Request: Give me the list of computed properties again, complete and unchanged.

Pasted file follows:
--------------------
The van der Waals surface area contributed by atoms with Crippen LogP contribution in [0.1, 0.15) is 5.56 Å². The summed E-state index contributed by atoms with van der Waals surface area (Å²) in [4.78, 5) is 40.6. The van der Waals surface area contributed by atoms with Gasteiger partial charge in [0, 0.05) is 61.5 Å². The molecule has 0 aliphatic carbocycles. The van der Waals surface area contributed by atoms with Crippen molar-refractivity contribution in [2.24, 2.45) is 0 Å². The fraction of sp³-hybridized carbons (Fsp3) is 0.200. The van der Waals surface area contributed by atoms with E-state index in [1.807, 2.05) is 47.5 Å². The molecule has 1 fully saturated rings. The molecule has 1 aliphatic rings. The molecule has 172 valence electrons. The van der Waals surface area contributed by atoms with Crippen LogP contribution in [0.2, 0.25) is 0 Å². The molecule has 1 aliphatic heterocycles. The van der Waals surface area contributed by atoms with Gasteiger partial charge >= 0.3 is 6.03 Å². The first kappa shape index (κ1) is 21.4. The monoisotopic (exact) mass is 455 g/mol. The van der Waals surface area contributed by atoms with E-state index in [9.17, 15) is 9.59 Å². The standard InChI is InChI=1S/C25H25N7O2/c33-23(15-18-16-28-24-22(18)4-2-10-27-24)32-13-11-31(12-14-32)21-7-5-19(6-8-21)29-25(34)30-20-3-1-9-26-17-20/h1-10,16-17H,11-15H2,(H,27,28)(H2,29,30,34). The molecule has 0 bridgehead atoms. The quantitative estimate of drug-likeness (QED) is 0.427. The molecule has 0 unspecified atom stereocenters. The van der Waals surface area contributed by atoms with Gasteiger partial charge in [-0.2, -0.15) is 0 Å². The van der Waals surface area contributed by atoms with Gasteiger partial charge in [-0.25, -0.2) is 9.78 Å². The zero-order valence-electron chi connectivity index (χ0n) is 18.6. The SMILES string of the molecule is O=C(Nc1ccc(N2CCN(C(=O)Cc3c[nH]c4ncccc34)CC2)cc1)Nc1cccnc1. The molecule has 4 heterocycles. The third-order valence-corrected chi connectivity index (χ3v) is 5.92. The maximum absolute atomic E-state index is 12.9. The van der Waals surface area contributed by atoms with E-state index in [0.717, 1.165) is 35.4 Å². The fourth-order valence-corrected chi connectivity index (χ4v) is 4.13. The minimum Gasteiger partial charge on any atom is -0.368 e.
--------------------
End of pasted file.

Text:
The van der Waals surface area contributed by atoms with Crippen LogP contribution in [0.1, 0.15) is 5.56 Å². The summed E-state index contributed by atoms with van der Waals surface area (Å²) in [4.78, 5) is 40.6. The van der Waals surface area contributed by atoms with Gasteiger partial charge in [0, 0.05) is 61.5 Å². The molecule has 0 aliphatic carbocycles. The van der Waals surface area contributed by atoms with Crippen molar-refractivity contribution in [2.24, 2.45) is 0 Å². The fraction of sp³-hybridized carbons (Fsp3) is 0.200. The van der Waals surface area contributed by atoms with E-state index in [1.807, 2.05) is 47.5 Å². The molecule has 1 fully saturated rings. The molecule has 1 aliphatic rings. The molecule has 172 valence electrons. The van der Waals surface area contributed by atoms with Crippen LogP contribution in [0.2, 0.25) is 0 Å². The molecule has 1 aliphatic heterocycles. The van der Waals surface area contributed by atoms with Gasteiger partial charge >= 0.3 is 6.03 Å². The first kappa shape index (κ1) is 21.4. The monoisotopic (exact) mass is 455 g/mol. The van der Waals surface area contributed by atoms with E-state index in [9.17, 15) is 9.59 Å². The standard InChI is InChI=1S/C25H25N7O2/c33-23(15-18-16-28-24-22(18)4-2-10-27-24)32-13-11-31(12-14-32)21-7-5-19(6-8-21)29-25(34)30-20-3-1-9-26-17-20/h1-10,16-17H,11-15H2,(H,27,28)(H2,29,30,34). The molecule has 0 bridgehead atoms. The quantitative estimate of drug-likeness (QED) is 0.427. The molecule has 0 unspecified atom stereocenters. The van der Waals surface area contributed by atoms with Gasteiger partial charge in [-0.2, -0.15) is 0 Å². The van der Waals surface area contributed by atoms with Gasteiger partial charge in [-0.25, -0.2) is 9.78 Å². The zero-order valence-electron chi connectivity index (χ0n) is 18.6. The SMILES string of the molecule is O=C(Nc1ccc(N2CCN(C(=O)Cc3c[nH]c4ncccc34)CC2)cc1)Nc1cccnc1. The molecule has 4 heterocycles. The third-order valence-corrected chi connectivity index (χ3v) is 5.92. The maximum absolute atomic E-state index is 12.9. The van der Waals surface area contributed by atoms with E-state index in [0.717, 1.165) is 35.4 Å². The fourth-order valence-corrected chi connectivity index (χ4v) is 4.13. The minimum Gasteiger partial charge on any atom is -0.368 e.